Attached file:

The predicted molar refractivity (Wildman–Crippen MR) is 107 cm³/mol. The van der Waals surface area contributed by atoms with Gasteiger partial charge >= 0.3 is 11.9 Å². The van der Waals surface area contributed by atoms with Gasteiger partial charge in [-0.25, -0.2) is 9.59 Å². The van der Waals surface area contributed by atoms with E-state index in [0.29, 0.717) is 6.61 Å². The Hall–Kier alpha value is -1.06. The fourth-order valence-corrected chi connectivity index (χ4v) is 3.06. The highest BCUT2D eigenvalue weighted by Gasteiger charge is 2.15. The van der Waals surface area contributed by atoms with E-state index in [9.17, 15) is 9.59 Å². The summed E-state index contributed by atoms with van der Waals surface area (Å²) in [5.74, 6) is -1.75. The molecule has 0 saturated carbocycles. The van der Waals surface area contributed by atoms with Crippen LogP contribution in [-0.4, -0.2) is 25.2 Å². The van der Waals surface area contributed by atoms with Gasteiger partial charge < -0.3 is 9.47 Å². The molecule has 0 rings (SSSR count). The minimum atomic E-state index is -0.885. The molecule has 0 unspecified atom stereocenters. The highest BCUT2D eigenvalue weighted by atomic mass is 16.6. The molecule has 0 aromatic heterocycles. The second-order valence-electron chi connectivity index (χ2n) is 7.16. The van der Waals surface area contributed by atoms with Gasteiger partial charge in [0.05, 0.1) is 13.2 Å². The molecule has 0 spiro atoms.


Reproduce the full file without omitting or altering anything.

The predicted molar refractivity (Wildman–Crippen MR) is 107 cm³/mol. The van der Waals surface area contributed by atoms with Gasteiger partial charge >= 0.3 is 11.9 Å². The van der Waals surface area contributed by atoms with Gasteiger partial charge in [-0.25, -0.2) is 9.59 Å². The van der Waals surface area contributed by atoms with E-state index in [0.29, 0.717) is 6.61 Å². The Hall–Kier alpha value is -1.06. The fourth-order valence-corrected chi connectivity index (χ4v) is 3.06. The highest BCUT2D eigenvalue weighted by Gasteiger charge is 2.15. The van der Waals surface area contributed by atoms with E-state index in [9.17, 15) is 9.59 Å². The summed E-state index contributed by atoms with van der Waals surface area (Å²) in [5.74, 6) is -1.75. The molecule has 0 saturated carbocycles. The van der Waals surface area contributed by atoms with Crippen LogP contribution in [-0.4, -0.2) is 25.2 Å². The van der Waals surface area contributed by atoms with Gasteiger partial charge < -0.3 is 9.47 Å². The molecule has 0 rings (SSSR count). The minimum atomic E-state index is -0.885. The molecule has 0 unspecified atom stereocenters. The highest BCUT2D eigenvalue weighted by atomic mass is 16.6. The molecule has 0 aromatic heterocycles. The second-order valence-electron chi connectivity index (χ2n) is 7.16. The van der Waals surface area contributed by atoms with Gasteiger partial charge in [0.05, 0.1) is 13.2 Å². The molecule has 0 spiro atoms.